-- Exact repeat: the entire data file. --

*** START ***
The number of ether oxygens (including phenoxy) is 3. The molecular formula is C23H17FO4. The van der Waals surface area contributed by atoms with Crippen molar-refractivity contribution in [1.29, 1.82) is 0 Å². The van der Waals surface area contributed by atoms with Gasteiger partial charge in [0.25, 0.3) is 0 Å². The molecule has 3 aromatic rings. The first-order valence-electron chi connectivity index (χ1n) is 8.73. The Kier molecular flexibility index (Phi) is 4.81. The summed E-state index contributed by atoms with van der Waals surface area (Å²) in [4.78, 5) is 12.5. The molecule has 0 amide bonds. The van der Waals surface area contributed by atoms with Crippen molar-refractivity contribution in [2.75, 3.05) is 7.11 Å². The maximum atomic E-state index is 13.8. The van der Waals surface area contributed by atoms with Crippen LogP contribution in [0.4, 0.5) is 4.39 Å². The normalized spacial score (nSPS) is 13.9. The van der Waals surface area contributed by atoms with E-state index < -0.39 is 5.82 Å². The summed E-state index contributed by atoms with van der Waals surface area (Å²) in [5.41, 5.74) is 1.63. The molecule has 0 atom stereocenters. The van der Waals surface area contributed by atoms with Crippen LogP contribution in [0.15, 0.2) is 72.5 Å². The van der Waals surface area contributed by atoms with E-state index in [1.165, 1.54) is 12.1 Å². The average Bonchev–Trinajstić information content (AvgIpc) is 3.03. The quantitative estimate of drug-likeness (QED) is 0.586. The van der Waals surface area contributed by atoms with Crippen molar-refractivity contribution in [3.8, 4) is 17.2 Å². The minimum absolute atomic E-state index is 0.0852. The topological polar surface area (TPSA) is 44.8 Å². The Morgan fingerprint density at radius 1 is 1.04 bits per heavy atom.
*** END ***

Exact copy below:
The number of ether oxygens (including phenoxy) is 3. The molecular formula is C23H17FO4. The van der Waals surface area contributed by atoms with Crippen molar-refractivity contribution in [1.29, 1.82) is 0 Å². The van der Waals surface area contributed by atoms with Gasteiger partial charge in [0.25, 0.3) is 0 Å². The molecule has 3 aromatic rings. The first-order valence-electron chi connectivity index (χ1n) is 8.73. The Kier molecular flexibility index (Phi) is 4.81. The summed E-state index contributed by atoms with van der Waals surface area (Å²) in [4.78, 5) is 12.5. The molecule has 0 amide bonds. The van der Waals surface area contributed by atoms with Crippen molar-refractivity contribution in [2.75, 3.05) is 7.11 Å². The maximum atomic E-state index is 13.8. The van der Waals surface area contributed by atoms with Crippen LogP contribution in [0.4, 0.5) is 4.39 Å². The normalized spacial score (nSPS) is 13.9. The van der Waals surface area contributed by atoms with E-state index < -0.39 is 5.82 Å². The summed E-state index contributed by atoms with van der Waals surface area (Å²) in [5.41, 5.74) is 1.63. The molecule has 0 atom stereocenters. The van der Waals surface area contributed by atoms with Crippen LogP contribution in [0.15, 0.2) is 72.5 Å². The van der Waals surface area contributed by atoms with E-state index in [1.165, 1.54) is 12.1 Å². The average Bonchev–Trinajstić information content (AvgIpc) is 3.03. The quantitative estimate of drug-likeness (QED) is 0.586. The van der Waals surface area contributed by atoms with Crippen molar-refractivity contribution in [3.8, 4) is 17.2 Å². The minimum absolute atomic E-state index is 0.0852. The topological polar surface area (TPSA) is 44.8 Å². The Morgan fingerprint density at radius 1 is 1.04 bits per heavy atom.